But Wyatt’s review is, no doubt, also motivated by the head-spinning pace of solar growth in WA, and a need to start boosting the momentum of home battery storage uptake.

As we reported here, the Australian Energy Market Operator expects 134MW of rooftop solar to be installed annually over the next 10 years in WA, resulting in 2,273MW of total installed rooftop PV by 2027-28 – compared to 826MW at the end of December.

Battery storage uptake is expected to grow even more dramatically – AEMO forecasts a potential 10-fold increase in uptake – but that is off a very low base.

As Wills told One Step, as the state gets to rooftop solar penetration of 40-50 per cent in the early 2020s – it’s currently round the 30 per cent mark – significant deployment of battery storage will be needed.

Wills believes much of that battery growth will happen organically, but could easily be accelerated by well designed market incentives.

“I’m confident that, with a Labor government that has pledged to support renewables, they will not do anything to dud the rooftop solar market,” Wills said.

“As well as helping to better manage the impact of rooftop solar on the grid, batteries can help to shave peak loads and ultimately bring the state’s electricity prices down.”

This article was originally published on RenewEconomy’s sister site, One Step Off The Grid, which focuses on customer experience with distributed generation. To sign up to One Step’s free weekly newsletter, please click here.

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  1. john 2 years ago

    Once there is a large penetration of solar with storage the duck head will be reduced which will lower prices for all consumers.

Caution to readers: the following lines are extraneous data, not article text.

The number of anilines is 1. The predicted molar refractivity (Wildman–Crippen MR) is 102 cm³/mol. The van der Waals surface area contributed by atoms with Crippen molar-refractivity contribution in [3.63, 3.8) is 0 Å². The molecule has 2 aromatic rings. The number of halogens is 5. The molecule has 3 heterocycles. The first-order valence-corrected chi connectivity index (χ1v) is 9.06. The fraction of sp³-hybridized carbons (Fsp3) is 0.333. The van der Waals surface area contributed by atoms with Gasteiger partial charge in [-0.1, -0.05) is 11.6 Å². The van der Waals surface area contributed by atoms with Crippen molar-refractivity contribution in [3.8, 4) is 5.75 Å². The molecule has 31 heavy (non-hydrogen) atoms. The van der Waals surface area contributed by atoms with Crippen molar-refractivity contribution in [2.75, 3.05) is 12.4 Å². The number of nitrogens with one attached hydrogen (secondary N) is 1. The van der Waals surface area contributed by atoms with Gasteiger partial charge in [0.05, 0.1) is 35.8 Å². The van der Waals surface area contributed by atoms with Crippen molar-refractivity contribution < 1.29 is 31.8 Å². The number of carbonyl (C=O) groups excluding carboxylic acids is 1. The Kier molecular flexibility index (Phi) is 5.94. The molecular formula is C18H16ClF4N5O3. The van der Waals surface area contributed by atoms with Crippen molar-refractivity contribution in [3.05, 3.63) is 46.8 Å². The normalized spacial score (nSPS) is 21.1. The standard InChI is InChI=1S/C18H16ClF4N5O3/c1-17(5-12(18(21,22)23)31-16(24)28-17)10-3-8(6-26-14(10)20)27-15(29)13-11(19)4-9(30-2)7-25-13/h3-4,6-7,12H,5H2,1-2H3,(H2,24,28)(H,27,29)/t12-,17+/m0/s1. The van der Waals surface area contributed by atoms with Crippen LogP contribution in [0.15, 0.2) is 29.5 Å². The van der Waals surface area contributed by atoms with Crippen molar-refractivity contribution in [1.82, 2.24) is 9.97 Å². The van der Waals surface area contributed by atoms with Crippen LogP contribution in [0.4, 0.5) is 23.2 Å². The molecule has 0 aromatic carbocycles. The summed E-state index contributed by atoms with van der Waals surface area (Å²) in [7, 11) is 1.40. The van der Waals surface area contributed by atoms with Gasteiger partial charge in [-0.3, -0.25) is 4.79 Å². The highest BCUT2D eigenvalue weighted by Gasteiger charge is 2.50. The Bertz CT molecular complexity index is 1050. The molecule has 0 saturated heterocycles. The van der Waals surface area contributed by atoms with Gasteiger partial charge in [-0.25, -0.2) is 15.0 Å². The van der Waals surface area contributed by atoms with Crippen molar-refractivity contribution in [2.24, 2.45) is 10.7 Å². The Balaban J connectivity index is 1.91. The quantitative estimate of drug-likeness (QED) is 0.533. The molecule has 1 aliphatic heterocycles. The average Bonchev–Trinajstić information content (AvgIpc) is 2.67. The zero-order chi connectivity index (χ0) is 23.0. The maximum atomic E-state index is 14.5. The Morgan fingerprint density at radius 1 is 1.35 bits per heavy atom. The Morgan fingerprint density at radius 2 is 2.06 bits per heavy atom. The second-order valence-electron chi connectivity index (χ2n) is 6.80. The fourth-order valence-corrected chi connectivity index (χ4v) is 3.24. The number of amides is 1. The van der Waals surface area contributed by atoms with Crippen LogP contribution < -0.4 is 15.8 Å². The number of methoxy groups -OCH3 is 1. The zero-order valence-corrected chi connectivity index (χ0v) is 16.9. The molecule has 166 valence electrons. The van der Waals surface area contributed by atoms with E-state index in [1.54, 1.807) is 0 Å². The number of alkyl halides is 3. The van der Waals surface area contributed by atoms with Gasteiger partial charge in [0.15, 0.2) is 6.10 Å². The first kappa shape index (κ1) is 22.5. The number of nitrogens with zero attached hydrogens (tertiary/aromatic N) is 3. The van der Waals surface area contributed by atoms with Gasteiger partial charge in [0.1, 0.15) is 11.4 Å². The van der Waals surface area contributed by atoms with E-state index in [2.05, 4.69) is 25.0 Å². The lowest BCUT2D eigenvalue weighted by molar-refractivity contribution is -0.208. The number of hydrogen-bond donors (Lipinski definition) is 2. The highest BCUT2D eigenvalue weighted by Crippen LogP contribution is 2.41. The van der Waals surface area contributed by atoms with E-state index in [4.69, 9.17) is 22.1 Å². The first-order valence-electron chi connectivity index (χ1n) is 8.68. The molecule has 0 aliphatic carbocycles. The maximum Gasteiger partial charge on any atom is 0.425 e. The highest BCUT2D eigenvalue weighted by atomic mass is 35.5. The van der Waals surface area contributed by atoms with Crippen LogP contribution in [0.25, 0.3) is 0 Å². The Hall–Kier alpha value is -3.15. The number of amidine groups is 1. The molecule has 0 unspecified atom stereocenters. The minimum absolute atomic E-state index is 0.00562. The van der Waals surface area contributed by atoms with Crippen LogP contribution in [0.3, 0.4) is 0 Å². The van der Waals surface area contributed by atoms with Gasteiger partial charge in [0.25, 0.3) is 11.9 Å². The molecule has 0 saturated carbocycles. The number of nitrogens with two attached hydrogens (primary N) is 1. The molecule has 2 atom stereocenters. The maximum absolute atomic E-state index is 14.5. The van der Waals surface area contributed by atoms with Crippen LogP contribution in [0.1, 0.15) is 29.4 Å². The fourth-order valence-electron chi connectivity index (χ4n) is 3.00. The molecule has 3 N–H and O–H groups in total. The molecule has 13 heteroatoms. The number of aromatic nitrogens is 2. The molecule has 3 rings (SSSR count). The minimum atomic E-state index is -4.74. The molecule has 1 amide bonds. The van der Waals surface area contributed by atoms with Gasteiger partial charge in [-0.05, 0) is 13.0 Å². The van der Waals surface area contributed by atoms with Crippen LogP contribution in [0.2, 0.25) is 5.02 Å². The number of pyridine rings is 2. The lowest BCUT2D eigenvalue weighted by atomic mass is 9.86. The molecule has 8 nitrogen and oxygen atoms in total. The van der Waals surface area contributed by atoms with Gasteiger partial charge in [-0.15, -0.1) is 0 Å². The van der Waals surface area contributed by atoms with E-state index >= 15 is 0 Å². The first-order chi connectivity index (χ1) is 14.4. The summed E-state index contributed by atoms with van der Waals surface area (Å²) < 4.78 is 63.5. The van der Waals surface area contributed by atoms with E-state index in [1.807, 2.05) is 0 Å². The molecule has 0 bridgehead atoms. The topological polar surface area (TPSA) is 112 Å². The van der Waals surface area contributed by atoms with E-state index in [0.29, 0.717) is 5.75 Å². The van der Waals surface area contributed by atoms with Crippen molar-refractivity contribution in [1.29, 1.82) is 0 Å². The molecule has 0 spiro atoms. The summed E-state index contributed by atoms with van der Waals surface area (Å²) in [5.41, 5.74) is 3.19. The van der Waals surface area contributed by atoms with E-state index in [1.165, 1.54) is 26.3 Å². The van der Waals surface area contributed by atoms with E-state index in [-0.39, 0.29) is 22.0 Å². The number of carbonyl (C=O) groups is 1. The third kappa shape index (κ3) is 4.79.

It will not surprise to see all new build housing being mandated to have solar, storage and for that matter water storage.
    The mandating of solar would do away with the ridiculous situation where houses can be built in the exact opposite orientation to minimize thermal load.
    The result being little north facing roof space.
    I feel the battery storage must be of sufficient size to mitigate most if not all over night power requirements.
    As to installing battery storage to existing systems a plan could be worked out where some of the savings in wholesale costs could be passed on.

  2. Mike Westerman 2 years ago

    Hopefully air con thermal storage will be part of the mix, given the large proportion of air con load contributing to the duck curve.

    • Ian Porter 2 years ago

      Indeed. Ice Cub and Ice Bear, a fraction of the cost of Lithium batteries. Growing use in California for load shifting. Has same smoothing benefit to the grid as battery storage. Its not so useful in the lower half of Australian in winter however.

      • Mike Westerman 2 years ago

        No – for them hydronic heating system with reasonable storage tank.

        • Ian Porter 2 years ago

          Cost of hydronic heating in Aust is generally cost prohibitive.

          • Mike Westerman 2 years ago

            I’d think it is less than reverse cycle plus batteries – a friend is putting one in in S NSW and decided to go hydronic with storage plus a modest battery for everything else.

  3. Ian 2 years ago

    The STC’s have made a huge difference to the energy landscape in Australia, and now the time has come to use subsidies to promote the next stage in the energy evolution -batteries. Residential battery systems need to be subsidised so that they are affordable to the majority of households.